Monday, March 3, 2014

Review: Day of the Triffids by John Wyndham

The Day of the TriffidsThe Day of the Triffids by John Wyndham
My rating: 4 of 5 stars

This is one of those classics that has inspired numerous movies and other stories, none of which capture the spirit of the original story. This is a post-apocalyptic tale that really digs into life after civilization collapses. It asks a lot of interesting questions, along the way.

The story begins on the day after a spectacular meteor shower seen around the world. The narrator, saved by nearly having lost his sight a week before, wakes to an unsettling stillness. Further exploration shows that everyone who watched the meteor shower was struck blind. By itself, the helplessness this engenders in the populace might have led to mass deaths. But on top of that, there's a viral epidemic, and, of course, triffids. Triffids are genetically engineered plants that have some mobility, and venemous whip-like appendages. But they produce oil that can be used for fuel, so they're farmed in great quantities. But when humanity is rendered helpless against them, they close in to take their rightful place at the top of the food chain.

Different factions spring up immediately. Some want to loot as much as they can as quickly as they can. Others want to preserve as many people as they can, even if it means enslaving those who can still see. Still others want to repopulate the world and make their own society, far away from the chaos. Each perspective is considered by our hero, Bill Masen. What drives him is a need to find Josella, who he saved from a man who tried to enslave her for her sight. To that end, he encounters many approaches to the end of the world.

The story takes place over a period of years. With most books, that would be a negative, but this manages to maintain tension. It takes that long to answer the question of whether they'll survive, because there's always a new barrier. The timeline might have been truncated, but it would've taken away from the feeling of the world changing forever because of paranoia and one-upmanship.

The most poignant part of this book, for me, is the fact that all of the problems in the book are human-made. The meteor shower, the triffids, even the plague, were all planted by people. The scarcity that follows these crises is also due to people's shortsightedness.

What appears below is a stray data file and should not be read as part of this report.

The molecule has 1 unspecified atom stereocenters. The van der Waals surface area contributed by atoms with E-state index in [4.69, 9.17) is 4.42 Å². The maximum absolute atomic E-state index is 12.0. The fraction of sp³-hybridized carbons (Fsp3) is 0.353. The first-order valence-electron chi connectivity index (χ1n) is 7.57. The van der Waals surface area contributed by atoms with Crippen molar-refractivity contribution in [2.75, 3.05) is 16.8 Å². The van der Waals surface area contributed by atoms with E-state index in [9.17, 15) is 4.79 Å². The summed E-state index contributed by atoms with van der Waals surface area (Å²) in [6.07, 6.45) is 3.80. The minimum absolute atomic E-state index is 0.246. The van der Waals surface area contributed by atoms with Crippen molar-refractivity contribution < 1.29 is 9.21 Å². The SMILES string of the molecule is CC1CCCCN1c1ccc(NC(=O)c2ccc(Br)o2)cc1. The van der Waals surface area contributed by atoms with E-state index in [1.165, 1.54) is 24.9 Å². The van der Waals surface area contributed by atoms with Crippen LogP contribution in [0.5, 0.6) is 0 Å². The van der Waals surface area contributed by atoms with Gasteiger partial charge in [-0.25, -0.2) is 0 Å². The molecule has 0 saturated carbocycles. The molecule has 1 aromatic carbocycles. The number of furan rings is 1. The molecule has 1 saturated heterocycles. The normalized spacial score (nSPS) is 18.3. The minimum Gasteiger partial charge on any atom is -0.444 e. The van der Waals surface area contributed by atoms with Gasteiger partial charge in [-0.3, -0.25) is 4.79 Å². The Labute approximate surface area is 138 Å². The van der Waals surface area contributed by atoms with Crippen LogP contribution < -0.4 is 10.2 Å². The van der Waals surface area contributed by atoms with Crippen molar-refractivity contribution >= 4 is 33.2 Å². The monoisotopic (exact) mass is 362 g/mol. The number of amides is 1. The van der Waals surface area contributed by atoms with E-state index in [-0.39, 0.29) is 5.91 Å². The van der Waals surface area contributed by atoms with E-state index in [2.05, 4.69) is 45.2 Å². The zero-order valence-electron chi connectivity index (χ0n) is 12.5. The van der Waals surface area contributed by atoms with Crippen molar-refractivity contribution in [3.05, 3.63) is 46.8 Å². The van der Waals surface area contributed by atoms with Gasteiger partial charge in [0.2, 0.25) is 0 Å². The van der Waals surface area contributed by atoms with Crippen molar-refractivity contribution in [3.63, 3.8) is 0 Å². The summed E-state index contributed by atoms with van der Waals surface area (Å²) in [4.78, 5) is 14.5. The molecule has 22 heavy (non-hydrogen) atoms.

Though humanity is rendered helpless through mass blindness, the book does take pains to show blindness, itself, is not the problem. It's the switch from a reliance on sight to not being able to see. People who started out blind are in far better shape than those who were fully sighted the day before the meteor shower. Those who adapt ways to live this new way are in the best position for survival.

This book was a lot better than I expected. While it's not as fast-paced as today's SF thrillers, it addresses a lot of philosophical quandaries, and has some things to say about human nature. Despite its dated technology, I think it's aged well.

I listened to this book on audio, narrated by the very British Graeme Malcolm. His voice was pleasant to listen to, and he had a good range of accents at his disposal. It was a pleasant listening experience.                                                                                                                                                                                                                                                                                                                                                                                                                                                                                                                                                                                                                                                                                                                                                                                                    


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